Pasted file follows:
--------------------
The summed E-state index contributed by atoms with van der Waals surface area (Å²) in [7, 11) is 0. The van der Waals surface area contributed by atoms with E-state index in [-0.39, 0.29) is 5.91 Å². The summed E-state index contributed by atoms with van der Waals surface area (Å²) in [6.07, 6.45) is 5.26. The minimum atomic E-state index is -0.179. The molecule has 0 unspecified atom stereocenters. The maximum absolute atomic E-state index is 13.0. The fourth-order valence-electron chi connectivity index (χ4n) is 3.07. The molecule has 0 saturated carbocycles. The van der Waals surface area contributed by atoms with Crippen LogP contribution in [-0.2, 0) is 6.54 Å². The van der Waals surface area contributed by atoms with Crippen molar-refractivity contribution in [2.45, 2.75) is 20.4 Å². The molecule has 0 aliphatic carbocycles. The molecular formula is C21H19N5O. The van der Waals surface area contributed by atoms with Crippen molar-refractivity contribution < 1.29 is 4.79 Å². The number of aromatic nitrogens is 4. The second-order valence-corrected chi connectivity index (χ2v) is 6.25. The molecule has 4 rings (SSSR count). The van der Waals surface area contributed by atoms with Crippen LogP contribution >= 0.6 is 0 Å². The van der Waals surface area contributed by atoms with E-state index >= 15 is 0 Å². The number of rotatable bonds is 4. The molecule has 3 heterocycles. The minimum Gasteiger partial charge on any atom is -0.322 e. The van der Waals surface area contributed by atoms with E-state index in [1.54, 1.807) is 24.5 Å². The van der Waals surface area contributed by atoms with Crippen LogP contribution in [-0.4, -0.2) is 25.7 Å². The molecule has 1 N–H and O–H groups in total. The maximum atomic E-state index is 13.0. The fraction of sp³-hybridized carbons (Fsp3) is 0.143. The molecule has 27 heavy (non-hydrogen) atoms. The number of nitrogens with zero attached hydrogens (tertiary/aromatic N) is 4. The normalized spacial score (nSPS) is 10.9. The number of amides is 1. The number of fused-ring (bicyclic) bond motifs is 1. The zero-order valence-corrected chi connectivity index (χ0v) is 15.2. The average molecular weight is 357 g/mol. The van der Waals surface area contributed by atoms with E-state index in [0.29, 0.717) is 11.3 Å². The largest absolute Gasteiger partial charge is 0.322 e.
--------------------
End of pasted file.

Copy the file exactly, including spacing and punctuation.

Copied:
The summed E-state index contributed by atoms with van der Waals surface area (Å²) in [7, 11) is 0. The van der Waals surface area contributed by atoms with E-state index in [-0.39, 0.29) is 5.91 Å². The summed E-state index contributed by atoms with van der Waals surface area (Å²) in [6.07, 6.45) is 5.26. The minimum atomic E-state index is -0.179. The molecule has 0 unspecified atom stereocenters. The maximum absolute atomic E-state index is 13.0. The fourth-order valence-electron chi connectivity index (χ4n) is 3.07. The molecule has 0 saturated carbocycles. The van der Waals surface area contributed by atoms with Crippen LogP contribution in [-0.2, 0) is 6.54 Å². The van der Waals surface area contributed by atoms with Crippen molar-refractivity contribution in [2.45, 2.75) is 20.4 Å². The molecule has 0 aliphatic carbocycles. The molecular formula is C21H19N5O. The van der Waals surface area contributed by atoms with Crippen molar-refractivity contribution < 1.29 is 4.79 Å². The number of aromatic nitrogens is 4. The second-order valence-corrected chi connectivity index (χ2v) is 6.25. The molecule has 4 rings (SSSR count). The van der Waals surface area contributed by atoms with Crippen LogP contribution >= 0.6 is 0 Å². The van der Waals surface area contributed by atoms with E-state index >= 15 is 0 Å². The number of rotatable bonds is 4. The molecule has 3 heterocycles. The minimum Gasteiger partial charge on any atom is -0.322 e. The van der Waals surface area contributed by atoms with E-state index in [1.54, 1.807) is 24.5 Å². The van der Waals surface area contributed by atoms with Crippen LogP contribution in [-0.4, -0.2) is 25.7 Å². The molecule has 1 N–H and O–H groups in total. The maximum atomic E-state index is 13.0. The fraction of sp³-hybridized carbons (Fsp3) is 0.143. The molecule has 27 heavy (non-hydrogen) atoms. The number of nitrogens with zero attached hydrogens (tertiary/aromatic N) is 4. The normalized spacial score (nSPS) is 10.9. The number of amides is 1. The number of fused-ring (bicyclic) bond motifs is 1. The zero-order valence-corrected chi connectivity index (χ0v) is 15.2. The average molecular weight is 357 g/mol. The van der Waals surface area contributed by atoms with E-state index in [0.29, 0.717) is 11.3 Å². The largest absolute Gasteiger partial charge is 0.322 e.